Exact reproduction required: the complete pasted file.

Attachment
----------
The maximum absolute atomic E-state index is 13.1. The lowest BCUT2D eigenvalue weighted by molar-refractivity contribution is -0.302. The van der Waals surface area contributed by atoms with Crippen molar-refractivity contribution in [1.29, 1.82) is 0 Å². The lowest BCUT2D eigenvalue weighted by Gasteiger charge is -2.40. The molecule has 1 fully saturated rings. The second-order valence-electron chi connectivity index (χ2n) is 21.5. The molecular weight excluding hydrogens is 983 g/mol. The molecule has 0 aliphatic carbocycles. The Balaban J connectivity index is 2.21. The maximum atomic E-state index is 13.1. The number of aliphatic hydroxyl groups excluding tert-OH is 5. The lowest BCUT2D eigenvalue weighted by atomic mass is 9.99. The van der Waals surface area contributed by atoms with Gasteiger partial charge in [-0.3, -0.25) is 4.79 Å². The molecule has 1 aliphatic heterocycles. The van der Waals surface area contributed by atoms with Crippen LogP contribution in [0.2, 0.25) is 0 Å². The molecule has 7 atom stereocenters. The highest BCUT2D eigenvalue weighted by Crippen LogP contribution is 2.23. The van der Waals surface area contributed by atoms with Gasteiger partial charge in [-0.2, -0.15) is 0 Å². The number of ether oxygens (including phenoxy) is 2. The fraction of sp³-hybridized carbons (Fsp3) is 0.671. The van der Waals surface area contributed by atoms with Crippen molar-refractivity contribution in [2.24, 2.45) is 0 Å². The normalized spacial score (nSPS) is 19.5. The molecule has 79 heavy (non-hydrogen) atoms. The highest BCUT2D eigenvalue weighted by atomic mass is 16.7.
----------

The maximum absolute atomic E-state index is 13.1. The lowest BCUT2D eigenvalue weighted by molar-refractivity contribution is -0.302. The van der Waals surface area contributed by atoms with Crippen molar-refractivity contribution in [1.29, 1.82) is 0 Å². The lowest BCUT2D eigenvalue weighted by Gasteiger charge is -2.40. The molecule has 1 fully saturated rings. The second-order valence-electron chi connectivity index (χ2n) is 21.5. The molecular weight excluding hydrogens is 983 g/mol. The molecule has 0 aliphatic carbocycles. The Balaban J connectivity index is 2.21. The maximum atomic E-state index is 13.1. The number of aliphatic hydroxyl groups excluding tert-OH is 5. The lowest BCUT2D eigenvalue weighted by atomic mass is 9.99. The van der Waals surface area contributed by atoms with Gasteiger partial charge in [-0.3, -0.25) is 4.79 Å². The molecule has 1 aliphatic heterocycles. The van der Waals surface area contributed by atoms with Crippen LogP contribution in [0.2, 0.25) is 0 Å². The molecule has 7 atom stereocenters. The highest BCUT2D eigenvalue weighted by Crippen LogP contribution is 2.23. The van der Waals surface area contributed by atoms with Gasteiger partial charge in [-0.2, -0.15) is 0 Å². The number of ether oxygens (including phenoxy) is 2. The fraction of sp³-hybridized carbons (Fsp3) is 0.671. The van der Waals surface area contributed by atoms with Crippen molar-refractivity contribution in [2.24, 2.45) is 0 Å². The normalized spacial score (nSPS) is 19.5. The molecule has 79 heavy (non-hydrogen) atoms. The highest BCUT2D eigenvalue weighted by atomic mass is 16.7.